Recently uncovered weather records, dating back to the beginning of the 19th century, reveal that, historically, Ireland is remarkably prone to drought. According to Dr Conor Murphy, Maynooth University Department of Geography, the records show that the last 40 years have been unusual due to the absence of persistent drought events, which have occurred frequently over the last two centuries. Dr Murphy discussed the recently uncovered records in an opening keynote at the 9th ACRE Workshop and Historical Weather and Climate Data Forum at Maynooth University today.
The historical records demonstrate that Ireland was subject to persistent multi-season drought episodes in the 1800s, 1820s, 1850s, 1880s and, in the twentieth century, in the 1920s, 1930s, 1950s and 1970s. The team at Maynooth is currently working on a detailed drought catalogue for Ireland stretching right back to the mid-1700s to map the spatial extent of droughts and trace their impacts using a range of documentary sources, including newspaper archives.
Researchers at Maynooth University, in collaboration with Met Éireann and international partners, have been undertaking to rescue climate data and make use of documentary records to deepen understanding of how the Irish, European, and global climate has varied over the last 160 years and beyond. Over the last two years their research has seen the construction of long records for storminess (1871 to date), rainfall (1850 to date), flooding (1871 to date) and now droughts for the island of Ireland.
Understanding long-term historical climate is critical for informing current and future policy-making surrounding water resource management, flooding and agriculture. Given that long drought events have happened with regularity in the past, there is a high likelihood that they will occur again in future.
In 1893 Dublin experienced a drought and water crisis when the Vartry supply failed to meet demands. A key question that arises is how would contemporary Dublin cope if climate history were to repeat itself? With the current water supply system operating so close to capacity a mature approach to planning would be to explore how current systems might fail or succeed in coping with the types of multi-season drought events this research has revealed to have occurred in the past.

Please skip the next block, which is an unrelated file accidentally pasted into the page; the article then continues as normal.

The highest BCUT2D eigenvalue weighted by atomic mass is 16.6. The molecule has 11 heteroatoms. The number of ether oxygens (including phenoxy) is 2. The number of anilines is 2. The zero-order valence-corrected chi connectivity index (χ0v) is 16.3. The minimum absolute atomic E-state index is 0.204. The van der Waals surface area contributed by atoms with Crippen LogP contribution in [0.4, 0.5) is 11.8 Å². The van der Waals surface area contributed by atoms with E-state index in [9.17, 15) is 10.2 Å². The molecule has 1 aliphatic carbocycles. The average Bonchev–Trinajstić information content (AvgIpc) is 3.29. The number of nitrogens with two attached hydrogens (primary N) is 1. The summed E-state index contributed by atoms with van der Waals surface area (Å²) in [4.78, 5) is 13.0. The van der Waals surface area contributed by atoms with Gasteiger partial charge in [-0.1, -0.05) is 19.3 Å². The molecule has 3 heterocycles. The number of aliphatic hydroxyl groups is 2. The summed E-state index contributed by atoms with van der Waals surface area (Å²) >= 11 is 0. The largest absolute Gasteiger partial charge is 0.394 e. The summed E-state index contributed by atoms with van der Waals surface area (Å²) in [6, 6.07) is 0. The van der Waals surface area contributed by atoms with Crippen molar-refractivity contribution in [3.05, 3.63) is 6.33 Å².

As Dr Murphy observed: “When it comes to planning around extreme weather conditions, to predict the future you must understand the past. Last winter saw significant flooding which caused severe damage to homes and businesses across the country. We have recently derived continuous records of storminess and flooding dating back to 1871, and what is very significant is, although we are in a notable flood rich period, it is not unprecedented since the records began.”
Assembling high quality long term records of key climate variables is a critical but often laborious task. It is also an essential activity if we are to have the robust evidence basis from which to make smart, climate ready decisions. Digitisation is key to making records available to researchers; however, the vast majority of records prior to the 1940s have yet to be processed. Prior to 1880 in Ireland, meteorologists were not a unified professional body but a disparate group of amateur “gentlemen” scientists. With weather instrumentation becoming widely available in the mid-nineteenth century, many amateur meteorologists began keeping the detailed ledgers that have proven to be treasure troves for modern climate scientists.